Speaker 5: 18:08 Miriam went to Kaiser Permanente near Sacramento for help. And she says, the doctors there put her on a merry-go-round of medication, trial and error. First one drug.

Speaker 6: 18:19 It was making me more anxious than anything.

Speaker 5: 18:21 Then her doctor up the dose of another drug,

Speaker 6: 18:24 I was having these horrific nightmares.

Speaker 5: 18:27 So he tried another drug that

Speaker 6: 18:29 Night. I started hallucinating. I actually heard a jazz band playing outside of my window. A full jazz.

Speaker 5: 18:37 Her doctors will turn to stop taking it, but he said it could take seven weeks before the hallucinations stopped. Then he retired. And when Miriam complained to her new doctor at that, she was still depressed for months after giving birth. She suggested some more medications

Speaker 6: 18:53 Desperate. I was like, I'm trying to help myself, but things are just getting worse. So what am I left with? What do I do?

Speaker 5: 19:04 Miriam did her own research. And she found out about a new drug called Brex and alone. It's the first and only drug designed specifically to treat postpartum depression instead of targeting the serotonin system in the brain, like most antidepressants, for example, it works by replenishing a hormone that becomes depleted after having a baby it's infused into the bloodstream. Over 60 hours,

Speaker 6: 19:25 You can go to a hospital with three days. They give you this drug. It's an infusion. This dis could really get me out of this postpartum depression in clinical

Speaker 5: 19:33 Trials, 75% of women who got Rexann alone started to feel better immediately after the three-day infusion treatment. UNC chapel hill, Dr. Ryan Patterson says for most of the women they've been treating over the last two years, the result is night and day.

Speaker 6: 19:48 People walk out of the hospital, wanting to be with their child, wanting to return home. You can really see that transformation in the hospital room over those 60 years. But

Speaker 5: 19:59 When Miriam asked her doctor at Kaiser for Brex and alone, she said, no. In an email, her doctor said the existing studies were limited and unimpressive. And she told Miriam that she didn't meet Kaiser's criteria for the drug. She said Miriam would have had to try and fail four medications and electroconvulsive therapy before she could try Brex and alone. And all this had to happen within six months of having her baby for Miriam. It was too late, but she thought, how could anyone qualify?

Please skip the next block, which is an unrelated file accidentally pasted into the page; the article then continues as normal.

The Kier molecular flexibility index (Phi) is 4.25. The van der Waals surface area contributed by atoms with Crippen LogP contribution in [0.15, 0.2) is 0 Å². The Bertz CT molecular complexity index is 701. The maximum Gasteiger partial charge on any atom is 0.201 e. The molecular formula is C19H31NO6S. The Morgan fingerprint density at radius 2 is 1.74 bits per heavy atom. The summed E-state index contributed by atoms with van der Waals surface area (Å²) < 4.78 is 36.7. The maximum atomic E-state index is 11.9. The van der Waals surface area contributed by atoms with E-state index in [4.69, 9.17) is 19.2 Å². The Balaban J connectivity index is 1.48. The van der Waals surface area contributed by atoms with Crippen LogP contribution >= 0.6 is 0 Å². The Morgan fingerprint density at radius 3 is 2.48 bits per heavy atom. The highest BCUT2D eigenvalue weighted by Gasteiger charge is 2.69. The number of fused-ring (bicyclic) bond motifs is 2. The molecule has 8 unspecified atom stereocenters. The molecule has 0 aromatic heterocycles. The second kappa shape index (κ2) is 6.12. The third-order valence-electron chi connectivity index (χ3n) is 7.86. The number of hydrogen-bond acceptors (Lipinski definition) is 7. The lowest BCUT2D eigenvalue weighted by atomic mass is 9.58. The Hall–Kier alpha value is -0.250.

Speaker 6: 20:28 This is crazy. You know, by the time you even try one drug, that's like four weeks out. Another drug is four weeks out. Another drug is four weeks out. There's just no way.

Speaker 5: 20:41 Kaiser's guidance is an outlier. KQBD analyze the guidelines from a dozen health plans, three of them women to fail one medication before trying Roxanne alone. One plan requires two fails, but Kaiser is the only system we found that recommends women first fail for drugs and electroconvulsive therapy. Clinicians who treat postpartum depression say this is ridiculous.

Speaker 7: 21:03 That is abusive. That's absurd. That strikes me as insane.

Speaker 5: 21:08 It may also be illegal under a new state law health plans must conform to scientific evidence and expert consensus when denying mental health treatments, state Senator Scott Wiener is the,

Speaker 8: 21:20 If Kaiser's making it effectively impossible to get a particular important mental health treatment, that could definitely be a violation of our parody law.

Speaker 5: 21:33 There says it always follows the law. It also says it's integrated structure. It makes it different from traditional insurers at Kaiser, a patient's doctor determines whether a medication is necessary, not the health plan, but when I asked Kaiser, why it's doctors use criteria that make it so hard for women to get and standalone, they said the criteria are just recommendations. Not requirements. Doctors don't have to follow them. The head of psychiatry for Kaiser in Northern California is Dr. Maria Koshy

Speaker 3: 22:05 Individual clinical decision by boat.

Speaker 5: 22:13 But why issue clinical guidance? If you don't expect doctors to follow it, Senator Wiener says Kaiser providers get questioned or can even face consequences. If they don't couched